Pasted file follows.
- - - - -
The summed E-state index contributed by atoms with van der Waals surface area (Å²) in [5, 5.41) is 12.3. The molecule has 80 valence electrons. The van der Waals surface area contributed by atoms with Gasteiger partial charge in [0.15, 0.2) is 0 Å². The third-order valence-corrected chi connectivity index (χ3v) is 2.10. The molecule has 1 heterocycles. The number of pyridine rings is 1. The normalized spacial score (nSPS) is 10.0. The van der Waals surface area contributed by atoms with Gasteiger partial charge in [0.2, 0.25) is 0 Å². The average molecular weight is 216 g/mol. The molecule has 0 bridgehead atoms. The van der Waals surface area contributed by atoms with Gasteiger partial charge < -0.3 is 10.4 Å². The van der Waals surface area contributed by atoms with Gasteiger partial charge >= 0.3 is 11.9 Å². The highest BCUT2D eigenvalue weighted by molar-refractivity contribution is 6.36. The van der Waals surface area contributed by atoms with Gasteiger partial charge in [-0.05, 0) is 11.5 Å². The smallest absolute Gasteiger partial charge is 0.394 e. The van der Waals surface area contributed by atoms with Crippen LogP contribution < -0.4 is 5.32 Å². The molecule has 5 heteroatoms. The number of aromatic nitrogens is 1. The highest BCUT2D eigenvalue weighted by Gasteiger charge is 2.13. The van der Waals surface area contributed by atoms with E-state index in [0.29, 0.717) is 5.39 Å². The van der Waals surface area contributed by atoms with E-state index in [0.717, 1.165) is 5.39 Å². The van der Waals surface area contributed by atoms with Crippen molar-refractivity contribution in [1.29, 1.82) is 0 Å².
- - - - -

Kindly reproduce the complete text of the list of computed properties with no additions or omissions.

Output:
The summed E-state index contributed by atoms with van der Waals surface area (Å²) in [5, 5.41) is 12.3. The molecule has 80 valence electrons. The van der Waals surface area contributed by atoms with Gasteiger partial charge in [0.15, 0.2) is 0 Å². The third-order valence-corrected chi connectivity index (χ3v) is 2.10. The molecule has 1 heterocycles. The number of pyridine rings is 1. The normalized spacial score (nSPS) is 10.0. The van der Waals surface area contributed by atoms with Gasteiger partial charge in [0.2, 0.25) is 0 Å². The average molecular weight is 216 g/mol. The molecule has 0 bridgehead atoms. The van der Waals surface area contributed by atoms with Gasteiger partial charge < -0.3 is 10.4 Å². The van der Waals surface area contributed by atoms with Gasteiger partial charge >= 0.3 is 11.9 Å². The highest BCUT2D eigenvalue weighted by molar-refractivity contribution is 6.36. The van der Waals surface area contributed by atoms with Gasteiger partial charge in [-0.05, 0) is 11.5 Å². The smallest absolute Gasteiger partial charge is 0.394 e. The van der Waals surface area contributed by atoms with Crippen LogP contribution < -0.4 is 5.32 Å². The molecule has 5 heteroatoms. The number of aromatic nitrogens is 1. The highest BCUT2D eigenvalue weighted by Gasteiger charge is 2.13. The van der Waals surface area contributed by atoms with E-state index in [0.29, 0.717) is 5.39 Å². The van der Waals surface area contributed by atoms with E-state index in [0.717, 1.165) is 5.39 Å². The van der Waals surface area contributed by atoms with Crippen molar-refractivity contribution in [1.29, 1.82) is 0 Å².